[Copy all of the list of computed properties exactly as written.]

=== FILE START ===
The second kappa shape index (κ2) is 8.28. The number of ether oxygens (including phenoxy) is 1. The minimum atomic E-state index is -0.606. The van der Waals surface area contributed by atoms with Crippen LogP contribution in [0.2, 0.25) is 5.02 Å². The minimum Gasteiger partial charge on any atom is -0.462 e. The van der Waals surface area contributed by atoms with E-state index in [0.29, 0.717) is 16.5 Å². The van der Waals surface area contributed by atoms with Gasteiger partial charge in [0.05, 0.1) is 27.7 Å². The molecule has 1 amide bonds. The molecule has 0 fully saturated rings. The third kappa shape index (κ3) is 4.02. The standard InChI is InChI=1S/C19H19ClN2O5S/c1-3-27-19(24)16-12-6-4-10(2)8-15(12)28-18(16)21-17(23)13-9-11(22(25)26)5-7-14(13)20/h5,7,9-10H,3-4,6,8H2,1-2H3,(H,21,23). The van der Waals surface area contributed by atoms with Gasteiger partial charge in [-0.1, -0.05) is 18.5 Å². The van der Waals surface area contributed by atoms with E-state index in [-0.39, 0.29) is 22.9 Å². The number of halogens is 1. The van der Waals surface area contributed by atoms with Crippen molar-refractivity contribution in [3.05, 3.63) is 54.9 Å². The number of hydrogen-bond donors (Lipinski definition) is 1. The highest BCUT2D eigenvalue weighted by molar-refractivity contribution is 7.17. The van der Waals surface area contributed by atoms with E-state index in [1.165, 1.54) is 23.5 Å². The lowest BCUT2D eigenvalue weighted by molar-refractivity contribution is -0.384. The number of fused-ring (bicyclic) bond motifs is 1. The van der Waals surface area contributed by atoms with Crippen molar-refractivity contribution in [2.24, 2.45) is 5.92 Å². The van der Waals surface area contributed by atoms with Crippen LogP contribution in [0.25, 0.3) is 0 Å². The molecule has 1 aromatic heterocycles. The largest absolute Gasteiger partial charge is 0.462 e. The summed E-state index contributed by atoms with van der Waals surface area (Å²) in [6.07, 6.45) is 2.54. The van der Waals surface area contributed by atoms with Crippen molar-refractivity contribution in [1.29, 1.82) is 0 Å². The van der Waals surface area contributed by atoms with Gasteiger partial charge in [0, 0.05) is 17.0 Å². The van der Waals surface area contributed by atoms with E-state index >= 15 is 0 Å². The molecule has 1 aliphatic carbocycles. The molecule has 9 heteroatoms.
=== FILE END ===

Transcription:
The second kappa shape index (κ2) is 8.28. The number of ether oxygens (including phenoxy) is 1. The minimum atomic E-state index is -0.606. The van der Waals surface area contributed by atoms with Crippen LogP contribution in [0.2, 0.25) is 5.02 Å². The minimum Gasteiger partial charge on any atom is -0.462 e. The van der Waals surface area contributed by atoms with E-state index in [0.29, 0.717) is 16.5 Å². The van der Waals surface area contributed by atoms with Gasteiger partial charge in [0.05, 0.1) is 27.7 Å². The molecule has 1 amide bonds. The molecule has 0 fully saturated rings. The third kappa shape index (κ3) is 4.02. The standard InChI is InChI=1S/C19H19ClN2O5S/c1-3-27-19(24)16-12-6-4-10(2)8-15(12)28-18(16)21-17(23)13-9-11(22(25)26)5-7-14(13)20/h5,7,9-10H,3-4,6,8H2,1-2H3,(H,21,23). The van der Waals surface area contributed by atoms with Gasteiger partial charge in [-0.1, -0.05) is 18.5 Å². The van der Waals surface area contributed by atoms with E-state index in [-0.39, 0.29) is 22.9 Å². The number of halogens is 1. The van der Waals surface area contributed by atoms with Crippen molar-refractivity contribution in [3.05, 3.63) is 54.9 Å². The number of hydrogen-bond donors (Lipinski definition) is 1. The highest BCUT2D eigenvalue weighted by molar-refractivity contribution is 7.17. The van der Waals surface area contributed by atoms with E-state index in [1.165, 1.54) is 23.5 Å². The lowest BCUT2D eigenvalue weighted by molar-refractivity contribution is -0.384. The number of fused-ring (bicyclic) bond motifs is 1. The van der Waals surface area contributed by atoms with Crippen molar-refractivity contribution in [2.24, 2.45) is 5.92 Å². The van der Waals surface area contributed by atoms with Crippen LogP contribution in [0.25, 0.3) is 0 Å². The molecule has 1 aromatic heterocycles. The largest absolute Gasteiger partial charge is 0.462 e. The summed E-state index contributed by atoms with van der Waals surface area (Å²) in [6.07, 6.45) is 2.54. The van der Waals surface area contributed by atoms with Crippen molar-refractivity contribution in [1.29, 1.82) is 0 Å². The van der Waals surface area contributed by atoms with Gasteiger partial charge in [0, 0.05) is 17.0 Å². The van der Waals surface area contributed by atoms with E-state index >= 15 is 0 Å². The molecule has 1 aliphatic carbocycles. The molecule has 9 heteroatoms.